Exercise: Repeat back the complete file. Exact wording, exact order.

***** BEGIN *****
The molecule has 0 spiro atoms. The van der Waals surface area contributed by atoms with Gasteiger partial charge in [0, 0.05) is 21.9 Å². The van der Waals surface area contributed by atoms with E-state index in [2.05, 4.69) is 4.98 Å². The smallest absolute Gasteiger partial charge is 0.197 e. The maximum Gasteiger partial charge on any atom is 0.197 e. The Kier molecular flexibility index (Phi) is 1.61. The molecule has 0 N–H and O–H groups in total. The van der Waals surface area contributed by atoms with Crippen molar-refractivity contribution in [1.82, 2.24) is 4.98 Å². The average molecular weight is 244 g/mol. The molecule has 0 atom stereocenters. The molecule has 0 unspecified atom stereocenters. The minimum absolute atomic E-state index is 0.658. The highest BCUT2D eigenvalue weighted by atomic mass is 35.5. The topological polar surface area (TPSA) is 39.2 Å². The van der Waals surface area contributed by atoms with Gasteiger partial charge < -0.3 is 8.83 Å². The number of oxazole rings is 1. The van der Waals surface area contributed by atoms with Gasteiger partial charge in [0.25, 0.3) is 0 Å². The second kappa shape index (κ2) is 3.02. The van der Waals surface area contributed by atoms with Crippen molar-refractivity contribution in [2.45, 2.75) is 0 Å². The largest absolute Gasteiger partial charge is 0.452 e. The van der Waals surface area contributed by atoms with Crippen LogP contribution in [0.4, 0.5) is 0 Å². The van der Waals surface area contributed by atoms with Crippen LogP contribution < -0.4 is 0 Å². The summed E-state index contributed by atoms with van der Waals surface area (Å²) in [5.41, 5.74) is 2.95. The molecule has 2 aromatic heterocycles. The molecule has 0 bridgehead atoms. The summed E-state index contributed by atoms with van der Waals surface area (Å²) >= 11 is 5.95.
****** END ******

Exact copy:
The molecule has 0 spiro atoms. The van der Waals surface area contributed by atoms with Gasteiger partial charge in [0, 0.05) is 21.9 Å². The van der Waals surface area contributed by atoms with E-state index in [2.05, 4.69) is 4.98 Å². The smallest absolute Gasteiger partial charge is 0.197 e. The maximum Gasteiger partial charge on any atom is 0.197 e. The Kier molecular flexibility index (Phi) is 1.61. The molecule has 0 N–H and O–H groups in total. The van der Waals surface area contributed by atoms with Crippen molar-refractivity contribution in [1.82, 2.24) is 4.98 Å². The average molecular weight is 244 g/mol. The molecule has 0 atom stereocenters. The molecule has 0 unspecified atom stereocenters. The minimum absolute atomic E-state index is 0.658. The highest BCUT2D eigenvalue weighted by atomic mass is 35.5. The topological polar surface area (TPSA) is 39.2 Å². The van der Waals surface area contributed by atoms with Gasteiger partial charge < -0.3 is 8.83 Å². The number of oxazole rings is 1. The van der Waals surface area contributed by atoms with Gasteiger partial charge in [0.25, 0.3) is 0 Å². The second kappa shape index (κ2) is 3.02. The van der Waals surface area contributed by atoms with Crippen molar-refractivity contribution in [2.45, 2.75) is 0 Å². The largest absolute Gasteiger partial charge is 0.452 e. The van der Waals surface area contributed by atoms with Crippen LogP contribution in [0.4, 0.5) is 0 Å². The van der Waals surface area contributed by atoms with Crippen LogP contribution < -0.4 is 0 Å². The summed E-state index contributed by atoms with van der Waals surface area (Å²) in [5.41, 5.74) is 2.95. The molecule has 2 aromatic heterocycles. The molecule has 0 bridgehead atoms. The summed E-state index contributed by atoms with van der Waals surface area (Å²) >= 11 is 5.95.